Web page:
Marcos Alonso knew what was coming. "We need to keep an eye on Edin Dzeko," mused the Chelsea left-back ahead of the Champions League game against Roma. By the end of the night, it was hard to look anywhere else.
The Bosnian stole the show at Stamford Bridge with two goals that very nearly allowed Roma to depart with a famous victory. Eden Hazard’s late equaliser meant that both sides would instead have to content themselves with a 3-3 draw, but there was no question who this night belonged to.
Dzeko had already struck 29 times in this calendar year, but none will linger as long in memory as his first here. Running onto a 40-yard diagonal ball from Federico Fazio, he did not break stride as the ball came over his shoulder but instead met it with a ferocious left-footed volley. Thibaut Courtois barely had time to move in the Chelsea goal before the shot was beyond him.
If the second was less spectacular, Dzeko thumping in a header from an Aleksandar Kolarov free-kick, then it might still have left Chelsea’s fans feeling bewildered. Wasn’t this the same forward who had failed to score against them in seven attempts with Manchester City?
Actually, maybe it wasn’t. The Edin Dzeko who has been destroying Serie A defences these past 12 months is scarcely recognisable from the forlorn figure who scored just six times in 32 games during his final season at the Etihad. Laid low by injuries and cast aside by Manuel Pellegrini, it was easy to dismiss the then-29-year-old as a player on the downside of his career.
Nor was he an instant hit in Italy. Despite a winning goal against Juventus in his second game for Roma, Dzeko struggled to find his feet. He went 17 league games without a goal from open play, drawing the ire of fans who blamed him not only for missing chances but also costing Francesco Totti more time on the pitch. It didn’t help that his surname rhymed with "cieco," the Italian word for blind, either.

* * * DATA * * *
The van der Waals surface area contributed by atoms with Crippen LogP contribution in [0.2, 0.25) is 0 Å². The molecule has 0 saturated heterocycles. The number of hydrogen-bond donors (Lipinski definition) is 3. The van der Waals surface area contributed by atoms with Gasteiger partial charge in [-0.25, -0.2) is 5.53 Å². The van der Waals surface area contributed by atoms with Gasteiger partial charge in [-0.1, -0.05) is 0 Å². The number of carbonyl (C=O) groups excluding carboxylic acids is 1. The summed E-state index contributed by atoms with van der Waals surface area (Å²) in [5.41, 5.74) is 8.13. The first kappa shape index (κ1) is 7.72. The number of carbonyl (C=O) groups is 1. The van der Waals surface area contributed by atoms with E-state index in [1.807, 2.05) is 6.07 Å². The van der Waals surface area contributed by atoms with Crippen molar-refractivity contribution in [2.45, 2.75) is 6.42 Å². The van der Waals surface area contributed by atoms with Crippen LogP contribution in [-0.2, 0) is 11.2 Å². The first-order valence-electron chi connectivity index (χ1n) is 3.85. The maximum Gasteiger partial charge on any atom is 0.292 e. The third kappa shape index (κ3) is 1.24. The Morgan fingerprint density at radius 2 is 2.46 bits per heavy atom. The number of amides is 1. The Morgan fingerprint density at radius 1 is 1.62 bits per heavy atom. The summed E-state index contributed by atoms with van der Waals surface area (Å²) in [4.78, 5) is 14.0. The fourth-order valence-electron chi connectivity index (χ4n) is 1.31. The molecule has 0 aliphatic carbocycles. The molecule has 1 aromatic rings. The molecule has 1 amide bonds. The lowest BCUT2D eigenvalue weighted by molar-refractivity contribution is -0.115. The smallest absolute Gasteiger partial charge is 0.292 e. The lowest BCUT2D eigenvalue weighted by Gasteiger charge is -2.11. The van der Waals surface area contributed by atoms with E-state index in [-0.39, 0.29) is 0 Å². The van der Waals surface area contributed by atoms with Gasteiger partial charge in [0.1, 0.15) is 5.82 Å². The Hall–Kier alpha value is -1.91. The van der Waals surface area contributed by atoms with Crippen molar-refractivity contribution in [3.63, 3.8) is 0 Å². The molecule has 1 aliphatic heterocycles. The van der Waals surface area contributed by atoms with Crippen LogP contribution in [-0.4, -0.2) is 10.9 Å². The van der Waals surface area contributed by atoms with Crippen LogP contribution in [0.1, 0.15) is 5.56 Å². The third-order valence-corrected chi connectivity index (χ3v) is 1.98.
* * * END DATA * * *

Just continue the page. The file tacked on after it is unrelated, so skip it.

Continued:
Few might have imagined back then that he would even make it this far in a Roma shirt. Wednesday’s game was his 100th appearance for the club, and even he acknowledged in the build-up that "it didn’t seem things could go this well after my first season for the Giallorossi."
With hindsight, though, it seems ludicrous that anyone was prepared to write him off so quickly. Wasn’t Totti himself still pushing boundaries despite being almost a full decade older? The Italian had never scored a goal in England until sticking one past Dzeko’s own City at the age of 38.
"They say you get better with age," mused Dzeko this week. "I do think that I’m a better footballer than I was in the past. Maybe I am enjoying the best moment of my career. I’m in good health, and these two and half years in Italy have helped me to grow."
What makes his current form even more impressive is the fact he has sustained it despite circumstances changing around him. Last season he had Mohamed Salah playing to his right in Roma’s three-man attack. The Egyptian was not only a regular source of assists but also an asset just to have on the pitch: his blazing pace forcing opponents to back off and leave spaces for Dzeko to move into.
Asked in the wake of a home defeat to Inter how things had changed under new manager Eusebio Di Francesco, he commented honestly that things were harder this time around. It was not just a question of personnel, Dzeko said, but positions - with Radja Nainggolan now playing further back as well, leaving him more isolated at times.
Although he moved quickly to stress that his words had not been intended as a criticism of Di Francesco, many chose to interpret them as such anyway. Six-and-a-half weeks later, though, we can see that the change has not harmed him. Dzeko has 10 goals in as many games between Serie A and the Champions League.
His name was even included on the 30-man Ballon d'Or shortlist published last week, alongside those of Cristiano Ronaldo, Leo Messi, and Harry Kane. "I don’t think I’m going to win," he said on Tuesday, his words accompanied by a knowing grin.
Indeed not, but who cares? As long as he keeps scoring as often and as well as he is at the moment, we would all do well to take Alonso’s advice and make sure we carry on watching.